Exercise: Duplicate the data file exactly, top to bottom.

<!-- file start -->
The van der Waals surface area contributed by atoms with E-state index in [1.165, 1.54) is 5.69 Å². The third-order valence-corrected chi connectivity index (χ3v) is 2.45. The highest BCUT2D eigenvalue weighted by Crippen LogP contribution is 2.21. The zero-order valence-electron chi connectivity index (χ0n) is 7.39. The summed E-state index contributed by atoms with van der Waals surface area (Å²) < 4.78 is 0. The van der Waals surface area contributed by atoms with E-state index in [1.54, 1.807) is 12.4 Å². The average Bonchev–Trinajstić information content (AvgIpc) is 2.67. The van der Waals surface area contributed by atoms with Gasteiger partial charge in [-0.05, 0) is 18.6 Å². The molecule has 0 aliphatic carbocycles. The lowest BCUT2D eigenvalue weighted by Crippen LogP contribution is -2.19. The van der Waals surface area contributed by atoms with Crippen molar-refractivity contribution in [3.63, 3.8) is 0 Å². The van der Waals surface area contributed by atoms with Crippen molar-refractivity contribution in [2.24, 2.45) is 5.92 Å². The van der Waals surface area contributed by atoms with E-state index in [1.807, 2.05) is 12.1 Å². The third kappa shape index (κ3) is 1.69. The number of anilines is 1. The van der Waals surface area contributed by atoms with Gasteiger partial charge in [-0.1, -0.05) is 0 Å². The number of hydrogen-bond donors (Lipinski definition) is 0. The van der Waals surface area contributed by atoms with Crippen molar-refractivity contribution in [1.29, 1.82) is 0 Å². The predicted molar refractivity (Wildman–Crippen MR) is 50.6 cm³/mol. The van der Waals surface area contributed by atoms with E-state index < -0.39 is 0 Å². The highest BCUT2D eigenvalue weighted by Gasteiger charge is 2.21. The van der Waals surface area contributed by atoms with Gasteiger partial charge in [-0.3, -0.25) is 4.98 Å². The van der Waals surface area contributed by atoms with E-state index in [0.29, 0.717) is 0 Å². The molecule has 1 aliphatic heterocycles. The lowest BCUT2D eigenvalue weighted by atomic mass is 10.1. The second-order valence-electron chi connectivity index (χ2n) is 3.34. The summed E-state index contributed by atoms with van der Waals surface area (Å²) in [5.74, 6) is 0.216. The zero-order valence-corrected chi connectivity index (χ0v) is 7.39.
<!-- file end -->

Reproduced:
The van der Waals surface area contributed by atoms with E-state index in [1.165, 1.54) is 5.69 Å². The third-order valence-corrected chi connectivity index (χ3v) is 2.45. The highest BCUT2D eigenvalue weighted by Crippen LogP contribution is 2.21. The zero-order valence-electron chi connectivity index (χ0n) is 7.39. The summed E-state index contributed by atoms with van der Waals surface area (Å²) < 4.78 is 0. The van der Waals surface area contributed by atoms with E-state index in [1.54, 1.807) is 12.4 Å². The average Bonchev–Trinajstić information content (AvgIpc) is 2.67. The van der Waals surface area contributed by atoms with Gasteiger partial charge in [-0.05, 0) is 18.6 Å². The molecule has 0 aliphatic carbocycles. The lowest BCUT2D eigenvalue weighted by Crippen LogP contribution is -2.19. The van der Waals surface area contributed by atoms with Crippen molar-refractivity contribution in [3.63, 3.8) is 0 Å². The van der Waals surface area contributed by atoms with Crippen molar-refractivity contribution in [2.24, 2.45) is 5.92 Å². The van der Waals surface area contributed by atoms with E-state index in [1.807, 2.05) is 12.1 Å². The third kappa shape index (κ3) is 1.69. The number of anilines is 1. The van der Waals surface area contributed by atoms with Gasteiger partial charge in [-0.1, -0.05) is 0 Å². The number of hydrogen-bond donors (Lipinski definition) is 0. The van der Waals surface area contributed by atoms with Crippen molar-refractivity contribution in [1.29, 1.82) is 0 Å². The predicted molar refractivity (Wildman–Crippen MR) is 50.6 cm³/mol. The van der Waals surface area contributed by atoms with E-state index < -0.39 is 0 Å². The highest BCUT2D eigenvalue weighted by Gasteiger charge is 2.21. The van der Waals surface area contributed by atoms with Gasteiger partial charge in [-0.3, -0.25) is 4.98 Å². The van der Waals surface area contributed by atoms with E-state index in [0.29, 0.717) is 0 Å². The molecule has 1 aliphatic heterocycles. The lowest BCUT2D eigenvalue weighted by atomic mass is 10.1. The second-order valence-electron chi connectivity index (χ2n) is 3.34. The summed E-state index contributed by atoms with van der Waals surface area (Å²) in [5.74, 6) is 0.216. The zero-order valence-corrected chi connectivity index (χ0v) is 7.39.